Funding mass transit during this unprecedented public health crisis is not a red or blue issue – it is black and white. The two of us are not always on the same side of many issues, but this is a no-brainer.
A strong public transportation system benefits the economies of New York and the nation as a whole, full stop. We cannot waste time with political theater when the future of this critical service – and the recovery of New York and the nation’s economy – hangs in the balance.
New York is the epicenter of the COVID crisis, with 30 percent of the cases and deaths. The Metropolitan Transportation Authority (MTA) has been particularly devastated by the pandemic. Plummeting ridership, massive revenue losses, and the certain evaporation of state and local taxes that support the agency’s budget have created a financial catastrophe of unprecedented magnitude. We in Congress already delivered $3.8 billion for the MTA. It was a good first step, but more needs to be done to shore up the circulatory system that powers New York. The MTA needs an additional $3.9 billion in emergency funding now while it continues to move the other essential workers like doctors, nurses, first responders, and grocery workers on the frontlines of this pandemic saving lives.
A strong MTA will be critical to the resurgence of New York and the country’s economy when our focus shifts to reopening. As the MTA’s service area makes up nearly 10 percent of the national GDP, it is crucial to American economy for the system to be ready and functional to help bring the country back.
This is not political pork, everyone in Congress should take this seriously. New York already provides $29 billion more on average per year in taxes to the federal government than it takes in. It is the largest donor state in the nation.
The system carries more than 8 million people daily, connecting residents with employment and educational opportunities across New York City, Long Island, Westchester and Connecticut that help drive the downstate region. Fifty percent of Long Island Rail Road customers take the train to Penn Station and get on the subway to commute to work. Ensuring the MTA’s vitality is the best way to jumpstart the New York economy to lead the nation’s economic recovery.
Right now, the agency is in free fall. Ridership has nosedived, declining by more than 90 percent on subways, buses, Long Island Rail Road and Metro-North, with crossings at bridges and tunnels falling by more than 60 percent. These revenues normally make up half of the MTA’s annual budget. It’s not hyperbole to say that MTA’s survival depends on our colleagues in Congress delivering significant additional federal assistance in the next federal funding package.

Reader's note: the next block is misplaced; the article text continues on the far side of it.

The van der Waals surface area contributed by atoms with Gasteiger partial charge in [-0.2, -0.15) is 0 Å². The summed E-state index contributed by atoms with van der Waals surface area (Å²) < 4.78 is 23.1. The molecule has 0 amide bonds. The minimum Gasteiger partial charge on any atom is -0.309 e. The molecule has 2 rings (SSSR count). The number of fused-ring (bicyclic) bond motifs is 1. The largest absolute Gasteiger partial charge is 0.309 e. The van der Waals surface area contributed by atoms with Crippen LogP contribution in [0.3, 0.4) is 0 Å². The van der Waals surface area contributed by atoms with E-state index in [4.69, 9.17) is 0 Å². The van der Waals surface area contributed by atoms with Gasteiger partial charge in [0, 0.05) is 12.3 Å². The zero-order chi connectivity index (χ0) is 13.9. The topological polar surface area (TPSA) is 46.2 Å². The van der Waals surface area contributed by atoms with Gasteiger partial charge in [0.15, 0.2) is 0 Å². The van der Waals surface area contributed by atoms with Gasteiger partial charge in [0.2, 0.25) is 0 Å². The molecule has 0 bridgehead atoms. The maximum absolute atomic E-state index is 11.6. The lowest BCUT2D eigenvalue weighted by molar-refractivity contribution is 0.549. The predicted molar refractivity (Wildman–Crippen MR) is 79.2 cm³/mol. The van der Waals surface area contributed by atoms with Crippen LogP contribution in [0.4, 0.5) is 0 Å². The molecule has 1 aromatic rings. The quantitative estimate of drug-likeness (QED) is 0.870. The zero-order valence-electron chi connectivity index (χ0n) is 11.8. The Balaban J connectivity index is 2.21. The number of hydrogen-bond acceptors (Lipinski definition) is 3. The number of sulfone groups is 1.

Projections of the full impact of the pandemic to the MTA are estimated to be between $7 and $8.5 billion this year alone. The estimated impact includes decline in ridership, tax revenues, and the hundreds of millions in ever increasing expenses the MTA is incurring to keep the system safe for essential personnel.
The state and city also do not have the money to help as their budgets have also been decimated by the COVID-19 crisis. Congress must deliver for them, too. The MTA has taken its own actions, to try and stay afloat, including reducing service, drawing down on a $1 billion line of credit to improve its liquidity, and pausing much of its historic 2020-24 capital plan.
But the reality is the MTA cannot they can cut their way out of this crisis. Raising fares would accomplish nothing with ridership so low and is unfair to the customers that remain. Cutting service is another non-starter, since ensuring access to public transportation is more vital than ever. There is no question that we at the federal level need to step in and provide new funding.
Brave MTA workers have been the heroes moving the heroes of this pandemic, at great cost to their own health. Eighty-three MTA employees have tragically died related to COVID-19. More than 2,000 have tested positive, with thousands more on home quarantine.
It would be inexcusable for us to turn our back on them now. The bottom line is that ensuring a thriving mass transit system is not a Democratic or a Republican issue. It should not be seen as political currency. For the good of the entire country, we need to act to help the MTA—and we need to act now.
By Reps. Thomas Suozzi (D-NY)
Peter King (R-NY)